The FFF submethod states that words can be named by
Form, Feel, and Function.
- Some examples
of naming words by Form include (a) the leg of
a chair, (b) the handle of a pot, (c) the branch
of a family tree, (d) surfing the net or (e) brainstorming
Some of these examples illustrate naming objects by form while
other examples illustrate naming activities by form.
- A good punchy
example distinguishing naming by form vs. function is pentagon-UN.
The pentagon is named after the shape and form of the building
while the United Nations is named after the function and purpose of the building. Although both these buildings have as a purpose world peace they are named
- Examples of naming by feel/substance are
glasses, hardship, ironing-board, plaster etc.
The FFF principle is a special case of the literary techniques of
synechdoche-metonomy. These literary principles, universal to all languages,
state that items can be named by related items, by parts of those items, or by good
examples of those items. For example honey refers to anything sweet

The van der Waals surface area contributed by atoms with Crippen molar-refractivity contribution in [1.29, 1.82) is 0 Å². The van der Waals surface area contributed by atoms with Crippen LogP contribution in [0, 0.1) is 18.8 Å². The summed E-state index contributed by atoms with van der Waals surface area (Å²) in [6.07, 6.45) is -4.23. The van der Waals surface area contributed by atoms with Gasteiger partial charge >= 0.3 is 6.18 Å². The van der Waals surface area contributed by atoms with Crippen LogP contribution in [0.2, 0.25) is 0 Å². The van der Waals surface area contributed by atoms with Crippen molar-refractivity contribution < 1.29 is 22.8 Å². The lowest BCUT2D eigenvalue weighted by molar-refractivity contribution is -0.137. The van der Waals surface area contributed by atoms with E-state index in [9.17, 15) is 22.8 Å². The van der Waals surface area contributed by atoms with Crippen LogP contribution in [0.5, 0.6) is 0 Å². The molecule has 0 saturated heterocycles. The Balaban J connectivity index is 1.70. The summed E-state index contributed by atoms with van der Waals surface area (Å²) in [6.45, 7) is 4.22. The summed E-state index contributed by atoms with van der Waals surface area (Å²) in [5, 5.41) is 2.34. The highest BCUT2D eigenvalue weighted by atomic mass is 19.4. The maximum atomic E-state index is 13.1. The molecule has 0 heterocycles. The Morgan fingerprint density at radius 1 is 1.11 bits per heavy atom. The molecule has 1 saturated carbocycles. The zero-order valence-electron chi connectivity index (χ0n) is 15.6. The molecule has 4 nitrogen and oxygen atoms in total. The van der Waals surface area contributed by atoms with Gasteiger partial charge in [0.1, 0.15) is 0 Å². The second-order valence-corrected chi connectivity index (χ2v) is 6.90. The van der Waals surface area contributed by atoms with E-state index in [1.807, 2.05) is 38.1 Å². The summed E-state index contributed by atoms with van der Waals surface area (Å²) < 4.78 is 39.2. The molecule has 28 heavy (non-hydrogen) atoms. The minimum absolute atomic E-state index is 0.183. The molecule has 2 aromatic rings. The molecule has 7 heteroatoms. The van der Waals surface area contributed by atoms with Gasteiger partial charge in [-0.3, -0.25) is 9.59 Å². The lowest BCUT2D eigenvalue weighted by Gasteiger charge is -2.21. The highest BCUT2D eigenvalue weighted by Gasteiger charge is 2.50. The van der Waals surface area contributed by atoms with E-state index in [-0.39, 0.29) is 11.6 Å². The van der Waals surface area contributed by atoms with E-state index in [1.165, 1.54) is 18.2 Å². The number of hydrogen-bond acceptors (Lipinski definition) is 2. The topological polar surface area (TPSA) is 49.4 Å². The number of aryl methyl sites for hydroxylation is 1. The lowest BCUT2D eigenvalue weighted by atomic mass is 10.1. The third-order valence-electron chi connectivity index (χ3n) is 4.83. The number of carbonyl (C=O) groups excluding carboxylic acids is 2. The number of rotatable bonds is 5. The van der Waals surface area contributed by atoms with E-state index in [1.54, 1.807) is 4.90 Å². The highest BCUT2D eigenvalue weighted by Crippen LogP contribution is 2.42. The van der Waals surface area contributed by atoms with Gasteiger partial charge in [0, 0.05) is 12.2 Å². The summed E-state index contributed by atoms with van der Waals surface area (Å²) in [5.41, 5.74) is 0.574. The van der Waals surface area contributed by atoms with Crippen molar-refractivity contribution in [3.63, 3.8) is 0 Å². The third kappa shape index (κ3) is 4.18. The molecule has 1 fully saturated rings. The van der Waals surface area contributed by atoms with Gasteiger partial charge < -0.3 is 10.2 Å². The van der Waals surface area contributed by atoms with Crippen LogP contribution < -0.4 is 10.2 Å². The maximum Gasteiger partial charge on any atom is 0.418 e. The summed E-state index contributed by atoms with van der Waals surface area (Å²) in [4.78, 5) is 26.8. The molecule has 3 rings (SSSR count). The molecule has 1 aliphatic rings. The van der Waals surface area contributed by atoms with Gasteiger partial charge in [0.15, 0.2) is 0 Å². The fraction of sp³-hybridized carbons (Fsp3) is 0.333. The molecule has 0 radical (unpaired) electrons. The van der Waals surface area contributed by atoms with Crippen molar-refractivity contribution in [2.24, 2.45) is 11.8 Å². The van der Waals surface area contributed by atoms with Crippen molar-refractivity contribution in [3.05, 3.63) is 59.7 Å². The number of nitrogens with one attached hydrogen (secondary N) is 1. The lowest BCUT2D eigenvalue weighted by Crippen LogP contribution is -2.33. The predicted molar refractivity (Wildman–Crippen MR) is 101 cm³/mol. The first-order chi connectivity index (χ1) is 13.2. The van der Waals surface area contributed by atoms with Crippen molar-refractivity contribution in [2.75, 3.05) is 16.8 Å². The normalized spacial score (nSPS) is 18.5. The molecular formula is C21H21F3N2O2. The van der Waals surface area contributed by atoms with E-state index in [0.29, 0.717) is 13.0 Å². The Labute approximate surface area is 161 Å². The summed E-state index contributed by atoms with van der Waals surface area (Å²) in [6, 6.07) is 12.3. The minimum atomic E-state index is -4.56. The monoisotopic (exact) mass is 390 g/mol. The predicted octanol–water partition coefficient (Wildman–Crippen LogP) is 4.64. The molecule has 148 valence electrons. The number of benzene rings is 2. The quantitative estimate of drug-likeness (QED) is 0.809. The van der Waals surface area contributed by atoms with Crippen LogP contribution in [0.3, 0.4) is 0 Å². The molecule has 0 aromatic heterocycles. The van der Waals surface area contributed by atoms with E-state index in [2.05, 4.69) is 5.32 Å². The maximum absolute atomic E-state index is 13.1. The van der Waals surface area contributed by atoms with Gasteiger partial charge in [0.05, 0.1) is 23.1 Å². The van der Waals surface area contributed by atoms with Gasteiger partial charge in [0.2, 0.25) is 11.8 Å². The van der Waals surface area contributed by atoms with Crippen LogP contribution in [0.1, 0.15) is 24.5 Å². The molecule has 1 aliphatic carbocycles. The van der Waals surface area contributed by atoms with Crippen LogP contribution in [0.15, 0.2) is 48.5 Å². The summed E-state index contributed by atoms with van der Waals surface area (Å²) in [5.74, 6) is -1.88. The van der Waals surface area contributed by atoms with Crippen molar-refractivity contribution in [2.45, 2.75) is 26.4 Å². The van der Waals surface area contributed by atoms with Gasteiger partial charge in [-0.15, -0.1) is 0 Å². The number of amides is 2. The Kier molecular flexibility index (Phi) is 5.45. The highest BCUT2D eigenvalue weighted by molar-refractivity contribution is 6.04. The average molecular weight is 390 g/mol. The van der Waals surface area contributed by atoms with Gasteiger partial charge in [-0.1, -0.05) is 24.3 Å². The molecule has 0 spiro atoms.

since honey is a good example of something sweet. Similarly hot refers to matters of love since the two are related. Todays Rashi can best
be understood by applying these principles.
Rashi explains that the Hebrew Pay-Resh-Vav-Resh, Parur
means a cooking pot. The root Pay-Resh-Resh means to
cut into pieces, to crumble. Recall, a basic principle of cooking:
to maximize the surface area exposed to heat one does not put in whole
vegetables and meat. Rather one cuts up into pieces or even crumbs before
placing in the pot. This maximizes the surface area exposed to liquids and heat.
But then an appropriate name for this type of cooking pot would be the form
of the items in the pot. They have the form of pieces and crumbs. Hence
we call this cooking utensil the piece-pot or the crumb-pot.
Several decades ago I wrote an unpublished article, The Sacred Letters,
in which I showed how biblical Hebrew used a principle of opposites to name objects.
We ordinarily think of pieces and crumbs as something bad. However a crumb appearance
is good for cooking. Here we see biblical Hebrew at work: crumbs can be both good and
bad - they are good for maximal exposure but bad wholistically.